Evolving Private Equity Trends in India – Buyout Transactions


Private equity (PE) transactions in India conventionally comprised minority investments in Indian companies. However, maturing market conditions and an increasingly favourable regulatory landscape have been providing tailwinds to PE firms to undertake buyout transactions. Many PE firms investing in India have gained significant experience to deal with the governance and regulatory risks that Indian markets pose. This enables them to leverage their expertise from running businesses globally to managing businesses in India.

Sources indicate that buyouts contributed to 25% of all investments made in India over the last 3 years. Buyout transactions offer PE firms control over the management, capital structure and exits. . Such investments, targeting sectors like real estate, IT services, financial services, technology and telecom, are on the rise.  Public sector banks and large conglomerates offloading their non-core assets due to stressed balance sheets, and undertaking recalibrations to focus on principal business activities have thrown the doors open for PE firms to explore interesting opportunities. Increased operational efficiency and market shares have also been driving consolidation activity in the Indian markets (e.g,  Walmart acquiring Flipkart and the Capital First –IDFC merger). The Insolvency and Bankruptcy Code, 2016 has also been an enabler for PE firms to acquire valuable assets that will go under the hammer at attractive valuations.


Transactional Insurance:

PE firms executing control transactions have driven a shift in the typical mechanisms that are involved in deal making in India, getting it closer to global market standards. Transactional insurance, or representations & warranties insurance (R&W Insurance) coverage has emerged as an important alternative to potential indemnity obligations of PE firms undertaking divestments, as it provides them with a ‘clean exit’ opportunity. R&W Insurance providers undertake a limited review of the due-diligence documents and the deal documents to carve out exclusions to the R&W Insurance policy, which would typically be risks that were identified during the due-diligence process but have not been adequately ring-fenced / provided for in the deal documentation.

In buyout transactions, PE firms that are controlling an Indian company may be required to undertake indemnification obligations (backing the representations and warranties) to the acquiring PE firm, including on the business and past operations of the company.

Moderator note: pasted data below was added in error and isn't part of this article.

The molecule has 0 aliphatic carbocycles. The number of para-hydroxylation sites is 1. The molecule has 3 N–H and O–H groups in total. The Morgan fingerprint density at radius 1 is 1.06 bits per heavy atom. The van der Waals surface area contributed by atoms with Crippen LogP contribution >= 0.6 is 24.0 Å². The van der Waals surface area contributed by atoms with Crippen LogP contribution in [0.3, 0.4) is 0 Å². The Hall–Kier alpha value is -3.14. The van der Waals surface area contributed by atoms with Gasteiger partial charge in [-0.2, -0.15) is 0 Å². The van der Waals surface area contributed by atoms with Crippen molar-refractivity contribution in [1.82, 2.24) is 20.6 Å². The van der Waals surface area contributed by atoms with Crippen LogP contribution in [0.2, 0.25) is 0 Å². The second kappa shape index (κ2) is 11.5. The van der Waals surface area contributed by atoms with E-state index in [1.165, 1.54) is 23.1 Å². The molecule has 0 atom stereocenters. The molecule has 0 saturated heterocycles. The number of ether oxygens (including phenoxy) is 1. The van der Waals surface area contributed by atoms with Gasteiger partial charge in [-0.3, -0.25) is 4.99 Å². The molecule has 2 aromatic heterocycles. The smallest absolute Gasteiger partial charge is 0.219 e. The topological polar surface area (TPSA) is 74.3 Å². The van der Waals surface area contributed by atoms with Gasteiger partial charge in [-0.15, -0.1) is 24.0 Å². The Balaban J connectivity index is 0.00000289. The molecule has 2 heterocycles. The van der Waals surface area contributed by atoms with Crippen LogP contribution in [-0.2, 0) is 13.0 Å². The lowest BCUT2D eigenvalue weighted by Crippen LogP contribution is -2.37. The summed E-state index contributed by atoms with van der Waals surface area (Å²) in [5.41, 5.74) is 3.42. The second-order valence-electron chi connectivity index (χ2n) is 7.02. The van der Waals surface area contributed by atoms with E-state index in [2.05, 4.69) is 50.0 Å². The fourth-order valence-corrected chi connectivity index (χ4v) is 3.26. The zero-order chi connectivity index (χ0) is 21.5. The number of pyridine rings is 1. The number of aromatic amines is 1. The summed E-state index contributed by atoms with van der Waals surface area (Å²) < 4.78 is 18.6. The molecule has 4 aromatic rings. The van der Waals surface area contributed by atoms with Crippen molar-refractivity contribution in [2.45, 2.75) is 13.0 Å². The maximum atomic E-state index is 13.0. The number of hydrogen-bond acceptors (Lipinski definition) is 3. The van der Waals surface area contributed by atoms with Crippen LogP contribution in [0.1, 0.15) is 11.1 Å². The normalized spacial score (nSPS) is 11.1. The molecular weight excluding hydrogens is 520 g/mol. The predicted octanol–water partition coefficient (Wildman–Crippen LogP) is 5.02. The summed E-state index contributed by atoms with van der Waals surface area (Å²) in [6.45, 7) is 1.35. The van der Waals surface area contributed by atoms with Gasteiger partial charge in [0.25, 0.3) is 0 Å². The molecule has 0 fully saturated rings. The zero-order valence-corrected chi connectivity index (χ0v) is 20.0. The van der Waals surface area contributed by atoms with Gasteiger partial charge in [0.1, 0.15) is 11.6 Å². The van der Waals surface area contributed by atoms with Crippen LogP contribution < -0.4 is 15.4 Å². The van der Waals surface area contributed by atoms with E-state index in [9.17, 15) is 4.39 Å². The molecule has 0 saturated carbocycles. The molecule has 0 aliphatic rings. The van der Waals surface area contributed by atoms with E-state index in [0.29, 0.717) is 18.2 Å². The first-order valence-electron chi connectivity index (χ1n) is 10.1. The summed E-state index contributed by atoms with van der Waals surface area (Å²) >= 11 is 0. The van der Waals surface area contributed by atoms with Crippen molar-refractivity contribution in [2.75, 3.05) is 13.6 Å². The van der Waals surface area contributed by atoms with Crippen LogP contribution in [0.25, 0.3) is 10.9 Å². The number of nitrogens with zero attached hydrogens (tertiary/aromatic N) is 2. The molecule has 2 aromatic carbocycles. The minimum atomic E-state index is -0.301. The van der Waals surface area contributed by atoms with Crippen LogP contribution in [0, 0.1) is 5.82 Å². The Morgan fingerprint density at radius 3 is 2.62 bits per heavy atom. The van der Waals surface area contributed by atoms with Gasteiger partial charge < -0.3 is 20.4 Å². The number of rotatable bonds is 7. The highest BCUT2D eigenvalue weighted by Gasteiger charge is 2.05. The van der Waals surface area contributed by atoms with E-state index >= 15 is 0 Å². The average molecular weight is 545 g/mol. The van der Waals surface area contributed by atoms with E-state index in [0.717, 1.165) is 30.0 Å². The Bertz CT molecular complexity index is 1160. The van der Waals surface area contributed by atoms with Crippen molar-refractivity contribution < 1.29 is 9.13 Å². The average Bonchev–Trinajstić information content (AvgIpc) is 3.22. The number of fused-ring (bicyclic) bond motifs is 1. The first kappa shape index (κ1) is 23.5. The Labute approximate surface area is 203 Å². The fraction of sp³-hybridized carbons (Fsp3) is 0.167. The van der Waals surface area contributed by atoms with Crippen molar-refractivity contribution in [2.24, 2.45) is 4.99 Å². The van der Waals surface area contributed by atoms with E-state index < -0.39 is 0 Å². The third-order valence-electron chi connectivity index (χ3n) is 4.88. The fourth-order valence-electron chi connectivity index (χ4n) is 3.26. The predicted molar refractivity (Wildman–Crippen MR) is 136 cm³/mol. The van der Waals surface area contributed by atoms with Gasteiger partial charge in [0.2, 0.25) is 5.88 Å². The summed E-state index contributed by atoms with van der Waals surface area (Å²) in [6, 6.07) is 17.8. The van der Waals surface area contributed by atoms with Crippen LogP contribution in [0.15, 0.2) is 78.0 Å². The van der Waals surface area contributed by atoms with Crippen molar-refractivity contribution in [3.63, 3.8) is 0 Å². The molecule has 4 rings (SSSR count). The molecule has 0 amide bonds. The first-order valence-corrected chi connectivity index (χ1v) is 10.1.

Escrow mechanisms:

Concerns around the fund lives of PE firms’ investment vehicles, which limits their ability to backstop indemnification payment obligations, along with uncertainties on the quantum of taxes that are payable on the capital gains incurring on the selling entity (to be withheld by the acquiring entity prior to making payments to the selling entity, and deposited with the Indian tax authorities) have driven PE firms to consider escrow mechanisms in the deal mechanics. Additionally, any limitations arising from the R&W Insurance coverage (exclusions like due-diligence findings, specific indemnity items, data privacy breaches, transfer pricing issues, and in certain cases, fraud by the selling entity) can also be sought to be covered by escrow amounts. As the buying entity and the selling entity would be non-Indian entities, Indian laws do not prescribe any restrictions on size and duration of the escrows maintained outside India.

Governing law and enforcement provisions:

With respect to indemnity enforcement, owing to the uncertainties and the time involved in litigation in Indian courts, PE firms can agree for separate portions of the deal documents to be governed by laws of different jurisdictions. The process governing the transfer of securities between the PE firms will be in accordance with Indian law as the securities relate to an Indian company. However, the representations and warranties on the sale, and the indemnity provisions backing the representations and warranties can be governed by the laws of a foreign jurisdiction which has more favourable enforcement mechanics.


A. Complete exit by promoter(s)

Non-Compete: In cases of control transactions involving a complete exit by the promoter(s), it is critical for PE firms to execute non-compete contracts with the exiting promoters. However, enforcement of non-compete contracts governed by Indian laws are heavily dependent on the terms and conditions of the contracts, and in most scenarios as Indian courts do not view non-compete contracts favourably. The Indian anti-trust regulator has provided that the restrictions under non-compete contracts ‘should not exceed what is reasonably required’.